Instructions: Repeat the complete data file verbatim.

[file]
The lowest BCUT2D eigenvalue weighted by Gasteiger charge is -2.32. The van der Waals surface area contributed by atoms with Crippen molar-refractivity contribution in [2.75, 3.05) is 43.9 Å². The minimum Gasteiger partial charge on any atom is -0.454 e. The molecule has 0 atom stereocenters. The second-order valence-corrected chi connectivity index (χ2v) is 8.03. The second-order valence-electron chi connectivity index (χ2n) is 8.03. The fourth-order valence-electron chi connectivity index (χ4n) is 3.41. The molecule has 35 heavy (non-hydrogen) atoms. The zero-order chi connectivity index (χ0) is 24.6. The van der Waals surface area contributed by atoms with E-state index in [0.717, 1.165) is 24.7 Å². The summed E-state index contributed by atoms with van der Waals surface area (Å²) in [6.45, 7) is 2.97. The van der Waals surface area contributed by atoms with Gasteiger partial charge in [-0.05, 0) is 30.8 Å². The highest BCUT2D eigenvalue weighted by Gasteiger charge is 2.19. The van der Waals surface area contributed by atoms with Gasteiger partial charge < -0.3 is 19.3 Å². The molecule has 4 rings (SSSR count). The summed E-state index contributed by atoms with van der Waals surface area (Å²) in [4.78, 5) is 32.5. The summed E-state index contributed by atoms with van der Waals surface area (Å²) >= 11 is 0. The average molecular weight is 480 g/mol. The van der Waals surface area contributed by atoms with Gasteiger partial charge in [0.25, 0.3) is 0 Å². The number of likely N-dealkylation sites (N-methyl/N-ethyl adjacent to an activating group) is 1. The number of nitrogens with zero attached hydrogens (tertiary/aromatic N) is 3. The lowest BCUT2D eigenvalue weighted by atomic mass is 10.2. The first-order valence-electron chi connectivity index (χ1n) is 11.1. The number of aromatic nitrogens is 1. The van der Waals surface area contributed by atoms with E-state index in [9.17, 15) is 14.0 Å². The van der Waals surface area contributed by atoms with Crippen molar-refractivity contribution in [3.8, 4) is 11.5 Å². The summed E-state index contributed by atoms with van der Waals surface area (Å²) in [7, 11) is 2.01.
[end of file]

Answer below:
The lowest BCUT2D eigenvalue weighted by Gasteiger charge is -2.32. The van der Waals surface area contributed by atoms with Crippen molar-refractivity contribution in [2.75, 3.05) is 43.9 Å². The minimum Gasteiger partial charge on any atom is -0.454 e. The molecule has 0 atom stereocenters. The second-order valence-corrected chi connectivity index (χ2v) is 8.03. The second-order valence-electron chi connectivity index (χ2n) is 8.03. The fourth-order valence-electron chi connectivity index (χ4n) is 3.41. The molecule has 35 heavy (non-hydrogen) atoms. The zero-order chi connectivity index (χ0) is 24.6. The van der Waals surface area contributed by atoms with E-state index in [0.717, 1.165) is 24.7 Å². The summed E-state index contributed by atoms with van der Waals surface area (Å²) in [6.45, 7) is 2.97. The van der Waals surface area contributed by atoms with Gasteiger partial charge in [-0.05, 0) is 30.8 Å². The highest BCUT2D eigenvalue weighted by Gasteiger charge is 2.19. The van der Waals surface area contributed by atoms with Gasteiger partial charge < -0.3 is 19.3 Å². The molecule has 4 rings (SSSR count). The summed E-state index contributed by atoms with van der Waals surface area (Å²) in [4.78, 5) is 32.5. The summed E-state index contributed by atoms with van der Waals surface area (Å²) >= 11 is 0. The average molecular weight is 480 g/mol. The van der Waals surface area contributed by atoms with Gasteiger partial charge in [0.25, 0.3) is 0 Å². The number of likely N-dealkylation sites (N-methyl/N-ethyl adjacent to an activating group) is 1. The number of nitrogens with zero attached hydrogens (tertiary/aromatic N) is 3. The lowest BCUT2D eigenvalue weighted by atomic mass is 10.2. The first-order valence-electron chi connectivity index (χ1n) is 11.1. The number of aromatic nitrogens is 1. The van der Waals surface area contributed by atoms with E-state index in [9.17, 15) is 14.0 Å². The van der Waals surface area contributed by atoms with Crippen molar-refractivity contribution in [3.8, 4) is 11.5 Å². The summed E-state index contributed by atoms with van der Waals surface area (Å²) in [7, 11) is 2.01.